Opinion – The New York Times – 1993
Lillian Gish’s Face
March 2, 1993
What one can see at the movies is astonishing. The earth splits, mountains fall, oceans rise up, entire cities disappear. But sometimes the most astonishing sight of all is an actor’s face. That was especially true when films were silent. Sure, there were subtitles but it was the face — the curve of a lip or the lift of an eyebrow or the suggestion of a frown — that really delivered the text.
If the face belonged to a Charlie Chaplin or a Lillian Gish, the audience would remember its message forever.
Lillian Gish was born in 1893, a few years after Thomas Alva Edison contrived “moving pictures.” Fifteen years later she was working in D. W. Griffith’s one-reelers: a young woman with thick, flyaway hair, big eyes and a small, pursed mouth. She was pretty and pleasant to look upon, but prettiness can’t hold the eye for very long. Rather, it was what was going on behind the facade that fascinated. Watching Lillian Gish was like reading a book.
In a 1928 film called “The Wind,” for instance, a storm whips the sand off the body of a man she’d shot and buried in the desert. The movie is pinchbeck; Gish’s evocation of horror, pure gold. But then, purity is the hallmark of all Lillian Gish’s work — whether she was using that marvelous face to project fear or love or innocence or vulnerability.
Some of her films are among the most famous ever made, others deserve the oblivion into which they’ve sunk. All, however, were important to her. When she received a special Oscar, she said of herself and her sister, Dorothy, “It was our privilege for a little while to serve that beautiful thing — the film — and we never doubted for a moment that it was the most powerful thing — the mind and heartbeat of our technical century.”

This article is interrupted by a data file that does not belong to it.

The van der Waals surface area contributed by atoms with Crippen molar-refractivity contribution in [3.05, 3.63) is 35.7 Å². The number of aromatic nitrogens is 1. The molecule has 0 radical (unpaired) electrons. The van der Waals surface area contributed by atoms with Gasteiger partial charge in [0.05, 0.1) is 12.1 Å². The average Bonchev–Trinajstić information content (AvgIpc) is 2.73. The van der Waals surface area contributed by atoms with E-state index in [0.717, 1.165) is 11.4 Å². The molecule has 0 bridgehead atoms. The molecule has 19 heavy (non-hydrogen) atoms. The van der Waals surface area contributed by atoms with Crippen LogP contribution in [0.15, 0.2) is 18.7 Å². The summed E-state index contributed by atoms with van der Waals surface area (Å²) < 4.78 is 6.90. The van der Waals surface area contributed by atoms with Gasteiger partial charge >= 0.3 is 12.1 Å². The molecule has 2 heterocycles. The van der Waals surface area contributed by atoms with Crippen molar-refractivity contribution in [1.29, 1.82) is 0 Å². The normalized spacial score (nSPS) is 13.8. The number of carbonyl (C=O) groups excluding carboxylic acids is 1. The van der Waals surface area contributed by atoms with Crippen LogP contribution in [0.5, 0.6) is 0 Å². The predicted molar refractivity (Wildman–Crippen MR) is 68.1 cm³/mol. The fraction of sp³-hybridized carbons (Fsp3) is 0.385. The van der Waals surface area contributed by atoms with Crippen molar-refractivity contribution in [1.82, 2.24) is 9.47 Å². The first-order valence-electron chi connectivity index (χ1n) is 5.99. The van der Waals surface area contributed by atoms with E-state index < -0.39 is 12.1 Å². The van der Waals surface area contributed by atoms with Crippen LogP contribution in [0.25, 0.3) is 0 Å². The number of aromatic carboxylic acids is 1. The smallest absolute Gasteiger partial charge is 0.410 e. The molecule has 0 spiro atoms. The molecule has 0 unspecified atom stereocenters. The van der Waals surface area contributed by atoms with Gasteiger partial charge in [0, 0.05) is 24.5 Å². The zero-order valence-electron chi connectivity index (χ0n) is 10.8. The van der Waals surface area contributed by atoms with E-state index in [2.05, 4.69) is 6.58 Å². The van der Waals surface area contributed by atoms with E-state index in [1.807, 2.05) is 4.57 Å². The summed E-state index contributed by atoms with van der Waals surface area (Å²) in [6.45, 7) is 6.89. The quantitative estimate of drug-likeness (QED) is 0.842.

Lillian Gish died last week at 99, after having made brilliant use of herself and her “privilege.”
And so, at last, the plowman, turning the furrows of life, comes to the boundary that divides the known from the unknown—the wilderness from the sown field. Whatever we may one day find beyond, is already there in every detail—only, I lack the clairvoyant gift, and turn for a brief backward glimpse. It is no vision of artistic triumph that comes to me tonight . . . not the memory of Chekhov’s radiant heroine . . . not the triste picture of that broken flower of the Limehouse . . . something even more real than these: a real child, trouping with wandering players, away from a mother’s care … a slim-legged little girl, who slept on station benches and telegraph tables, who running across a foot-bridge lost her poor possessions in the swift black water, who from a train or hotel window stared silently into the night.
“What are you looking at, Lillian?”
“Nothing, Aunt Alice, just looking.”
(Albert Bigelow Paine – Life and Lillian Gish)